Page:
Hello folks,Mark here with a few idle thoughts about the love hate relationship all writers have with words. I have been chasing words all my life; a perplexing, rewarding, exhilarating pursuit. I cannot recall a time when I have not 'written' something. The files on my school computers are chock full of lesson plans, unit plans, academic profundity that would take reams to print. I think I am doing the world a favor by keeping those bits code. 😄. But over the length of my career, I have also amassed a decent volume of my own stuff. There are a handful of old notebooks containing a very bad cardboardish attempt at an epic fantasy, a number of short stories and quite a few poems. These works comprise my loose compositional biography. Over the years, I have always let inspiration guide my fingers to the keys, pen or pencil. I think that makes me a lazy writer in the sense that I have not followed all of the 'rules' one finds permeating social media these days.
I accuse myself almost daily of lacking discipline.
And yet, as I loiter here in the sunshine of Arizona, I think I need to give myself a break. You see, April finds me at the end of a long winter of discontent (thank you, Bill S, yet again), during which all progress on almost every project has become stalled. My teaching career and role as dad and husband have taken precedence over plot line, poetry and characterization.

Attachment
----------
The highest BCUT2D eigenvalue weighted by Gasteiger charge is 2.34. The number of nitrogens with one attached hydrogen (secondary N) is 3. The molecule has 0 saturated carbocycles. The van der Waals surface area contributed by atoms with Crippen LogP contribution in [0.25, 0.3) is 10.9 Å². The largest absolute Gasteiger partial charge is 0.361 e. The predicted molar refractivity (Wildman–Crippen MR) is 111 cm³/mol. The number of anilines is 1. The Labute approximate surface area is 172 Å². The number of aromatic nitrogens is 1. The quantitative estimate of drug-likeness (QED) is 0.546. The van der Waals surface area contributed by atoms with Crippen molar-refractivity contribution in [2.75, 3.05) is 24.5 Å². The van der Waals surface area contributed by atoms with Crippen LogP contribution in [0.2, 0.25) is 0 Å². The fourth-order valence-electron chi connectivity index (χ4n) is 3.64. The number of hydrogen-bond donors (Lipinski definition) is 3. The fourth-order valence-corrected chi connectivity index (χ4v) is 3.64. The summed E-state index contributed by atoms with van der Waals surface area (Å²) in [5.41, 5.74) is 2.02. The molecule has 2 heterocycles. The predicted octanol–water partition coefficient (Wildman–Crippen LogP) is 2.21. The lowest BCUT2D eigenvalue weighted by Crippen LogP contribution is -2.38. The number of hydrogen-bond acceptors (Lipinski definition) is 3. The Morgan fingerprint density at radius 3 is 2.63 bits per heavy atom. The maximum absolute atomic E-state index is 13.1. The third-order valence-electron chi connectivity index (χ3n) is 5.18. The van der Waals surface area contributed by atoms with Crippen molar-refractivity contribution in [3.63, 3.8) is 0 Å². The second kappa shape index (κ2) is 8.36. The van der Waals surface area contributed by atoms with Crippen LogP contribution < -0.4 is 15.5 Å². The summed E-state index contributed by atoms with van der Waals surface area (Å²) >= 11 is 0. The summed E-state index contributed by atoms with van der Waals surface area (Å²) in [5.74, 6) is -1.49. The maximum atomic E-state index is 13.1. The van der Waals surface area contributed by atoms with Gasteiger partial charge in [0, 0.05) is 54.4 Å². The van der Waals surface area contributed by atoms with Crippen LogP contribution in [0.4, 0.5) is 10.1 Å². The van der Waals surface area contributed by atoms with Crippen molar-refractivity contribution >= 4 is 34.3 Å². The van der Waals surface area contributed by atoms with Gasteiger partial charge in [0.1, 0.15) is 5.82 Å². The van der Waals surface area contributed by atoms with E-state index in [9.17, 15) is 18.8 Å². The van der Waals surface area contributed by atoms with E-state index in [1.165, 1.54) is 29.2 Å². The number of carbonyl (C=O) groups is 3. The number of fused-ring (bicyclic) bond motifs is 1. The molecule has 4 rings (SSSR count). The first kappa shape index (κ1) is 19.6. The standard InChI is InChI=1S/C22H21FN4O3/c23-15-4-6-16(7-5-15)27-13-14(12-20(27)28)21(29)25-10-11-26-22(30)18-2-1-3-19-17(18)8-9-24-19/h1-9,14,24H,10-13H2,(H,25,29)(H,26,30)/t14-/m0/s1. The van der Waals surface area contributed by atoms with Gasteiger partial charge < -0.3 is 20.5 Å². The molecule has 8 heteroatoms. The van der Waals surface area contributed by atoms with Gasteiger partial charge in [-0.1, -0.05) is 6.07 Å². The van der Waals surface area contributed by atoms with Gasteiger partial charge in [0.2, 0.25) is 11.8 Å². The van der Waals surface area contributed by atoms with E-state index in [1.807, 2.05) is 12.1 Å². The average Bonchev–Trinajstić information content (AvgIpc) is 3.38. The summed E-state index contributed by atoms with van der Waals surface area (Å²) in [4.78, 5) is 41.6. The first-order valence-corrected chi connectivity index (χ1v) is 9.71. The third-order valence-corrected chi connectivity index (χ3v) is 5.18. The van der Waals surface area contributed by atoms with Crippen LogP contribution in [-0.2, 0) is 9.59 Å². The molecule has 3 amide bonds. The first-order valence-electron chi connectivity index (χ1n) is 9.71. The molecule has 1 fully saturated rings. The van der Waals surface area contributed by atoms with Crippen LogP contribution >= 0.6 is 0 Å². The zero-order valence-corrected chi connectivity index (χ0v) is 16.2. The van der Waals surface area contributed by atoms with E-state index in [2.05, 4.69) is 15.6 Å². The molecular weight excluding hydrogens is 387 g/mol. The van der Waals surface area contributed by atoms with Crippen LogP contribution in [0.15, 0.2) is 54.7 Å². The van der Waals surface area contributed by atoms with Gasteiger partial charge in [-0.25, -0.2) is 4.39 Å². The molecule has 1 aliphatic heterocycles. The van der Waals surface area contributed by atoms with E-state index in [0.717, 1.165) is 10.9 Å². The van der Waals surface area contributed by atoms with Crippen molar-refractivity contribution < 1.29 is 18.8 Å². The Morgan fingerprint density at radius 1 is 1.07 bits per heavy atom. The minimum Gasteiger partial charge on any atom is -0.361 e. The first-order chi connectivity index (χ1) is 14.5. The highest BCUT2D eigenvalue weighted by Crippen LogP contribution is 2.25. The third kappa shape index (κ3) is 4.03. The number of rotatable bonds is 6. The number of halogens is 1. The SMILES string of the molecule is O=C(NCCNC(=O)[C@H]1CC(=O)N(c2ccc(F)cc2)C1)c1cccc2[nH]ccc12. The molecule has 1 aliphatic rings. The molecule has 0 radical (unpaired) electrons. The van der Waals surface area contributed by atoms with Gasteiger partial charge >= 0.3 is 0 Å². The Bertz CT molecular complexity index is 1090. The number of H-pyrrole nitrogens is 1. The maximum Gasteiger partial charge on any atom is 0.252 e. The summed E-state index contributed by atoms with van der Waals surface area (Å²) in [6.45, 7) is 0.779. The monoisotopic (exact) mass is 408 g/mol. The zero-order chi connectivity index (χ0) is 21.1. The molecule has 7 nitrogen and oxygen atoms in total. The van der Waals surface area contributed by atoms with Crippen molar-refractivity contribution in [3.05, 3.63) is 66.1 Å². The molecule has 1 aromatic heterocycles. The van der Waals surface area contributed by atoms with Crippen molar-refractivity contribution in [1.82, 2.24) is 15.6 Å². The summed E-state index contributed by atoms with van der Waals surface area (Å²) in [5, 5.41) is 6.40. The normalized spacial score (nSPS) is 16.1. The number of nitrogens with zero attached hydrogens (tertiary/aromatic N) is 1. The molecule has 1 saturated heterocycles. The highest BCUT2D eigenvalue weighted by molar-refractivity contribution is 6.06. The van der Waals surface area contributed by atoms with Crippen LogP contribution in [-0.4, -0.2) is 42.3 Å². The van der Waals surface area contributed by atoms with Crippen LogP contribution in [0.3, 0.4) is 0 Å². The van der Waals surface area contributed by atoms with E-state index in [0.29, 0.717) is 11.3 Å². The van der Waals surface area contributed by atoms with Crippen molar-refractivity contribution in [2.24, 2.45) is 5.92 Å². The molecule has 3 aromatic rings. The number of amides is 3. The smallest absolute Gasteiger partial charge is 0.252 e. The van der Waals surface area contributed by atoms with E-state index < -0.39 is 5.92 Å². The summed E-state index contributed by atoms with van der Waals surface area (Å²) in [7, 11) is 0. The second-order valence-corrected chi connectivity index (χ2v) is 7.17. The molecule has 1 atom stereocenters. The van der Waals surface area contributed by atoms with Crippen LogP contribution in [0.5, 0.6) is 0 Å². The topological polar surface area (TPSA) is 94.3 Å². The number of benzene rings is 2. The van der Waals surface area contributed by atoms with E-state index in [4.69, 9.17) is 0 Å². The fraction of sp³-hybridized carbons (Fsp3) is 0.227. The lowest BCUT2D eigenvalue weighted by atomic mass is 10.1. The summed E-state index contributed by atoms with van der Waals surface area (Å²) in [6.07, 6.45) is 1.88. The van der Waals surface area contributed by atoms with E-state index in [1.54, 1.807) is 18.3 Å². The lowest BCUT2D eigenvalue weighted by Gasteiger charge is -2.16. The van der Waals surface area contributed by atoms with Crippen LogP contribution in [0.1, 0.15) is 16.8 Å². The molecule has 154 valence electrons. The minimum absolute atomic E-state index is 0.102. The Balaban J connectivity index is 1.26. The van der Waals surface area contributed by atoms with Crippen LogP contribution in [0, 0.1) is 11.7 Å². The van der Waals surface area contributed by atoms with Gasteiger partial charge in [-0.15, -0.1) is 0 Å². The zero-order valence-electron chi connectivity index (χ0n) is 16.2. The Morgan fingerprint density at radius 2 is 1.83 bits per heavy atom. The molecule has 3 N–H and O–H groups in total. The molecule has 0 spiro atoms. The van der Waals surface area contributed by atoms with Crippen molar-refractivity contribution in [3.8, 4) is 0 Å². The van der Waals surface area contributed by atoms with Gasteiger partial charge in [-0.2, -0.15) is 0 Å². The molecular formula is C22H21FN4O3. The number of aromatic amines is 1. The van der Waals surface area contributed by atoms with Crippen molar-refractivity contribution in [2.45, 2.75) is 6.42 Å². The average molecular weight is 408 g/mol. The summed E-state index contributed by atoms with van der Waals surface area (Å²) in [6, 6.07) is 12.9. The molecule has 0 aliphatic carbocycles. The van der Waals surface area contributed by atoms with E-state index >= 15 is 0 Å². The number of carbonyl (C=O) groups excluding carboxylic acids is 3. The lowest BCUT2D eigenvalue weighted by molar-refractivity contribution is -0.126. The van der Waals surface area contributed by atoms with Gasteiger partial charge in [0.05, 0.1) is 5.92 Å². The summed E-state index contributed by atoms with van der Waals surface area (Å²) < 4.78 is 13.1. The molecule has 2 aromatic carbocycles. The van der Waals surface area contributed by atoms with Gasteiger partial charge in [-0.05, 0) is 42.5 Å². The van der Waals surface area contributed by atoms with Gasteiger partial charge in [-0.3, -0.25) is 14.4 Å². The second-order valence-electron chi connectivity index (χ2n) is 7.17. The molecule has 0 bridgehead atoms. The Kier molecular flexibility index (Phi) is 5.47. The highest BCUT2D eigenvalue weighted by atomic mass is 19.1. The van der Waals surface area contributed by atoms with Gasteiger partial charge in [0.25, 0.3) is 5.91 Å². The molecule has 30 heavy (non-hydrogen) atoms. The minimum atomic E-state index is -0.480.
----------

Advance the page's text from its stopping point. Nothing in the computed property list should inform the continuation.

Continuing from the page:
I have been reduced to taking notes, lots of notes full of good intentions...and then nothing.
I have a tan line in April, but no revised manuscript. I have sweated away a winter's worth of stress in a week, but have made no further progress on novel four. Before this week, I felt guilty, word-silent, out of the loop from all things audience and publishing. I had begun to despair of ever recovering what my editor calls "mojo".
But I think I will be okay, and it is not because things will slow down once I return to the grind. If anything, the schedule and pace of life will get faster and more full. No, the reason I think things will be fine is because I got a text message from my neighbor informing me that our 18 year old family pet, a calico named Angel, has passed over the rainbow bridge. She had been fading for weeks, so I was not surprised. She was especially mine, however, and there is sadness. But there is also a tingle that previously has betokened productivity.
You see, I have written Angel into my fourth book, Pevanese Mosaic,(partial at 60k) as a character. She is a companion to an important figure in the story, and, laugh as you like, I think I need to finish it for her.
So I will.
I now feel this last winter of stoppages rather than progress will turn out to have been good for me. Events unforeseen forced me to take a different perspective on my goals and timeline for achieving them. I think I have faced some hard truths about my words and my life that leave me wiser for having explored the darkness. There are textures, even in sadness, that lend themselves to the light.
We might wallow in our despair for awhile, agonizing as once bright ideas grow stale and lifeless through neglect, but if we are lucky we realize new and better ideas or ways to move forward. Perhaps those early images were meant to weaken and fade. Perhaps.
As for me, I feel new words bubbling up from the froth and will look forward to where they lead me. Stay tuned; it could be a wild ride.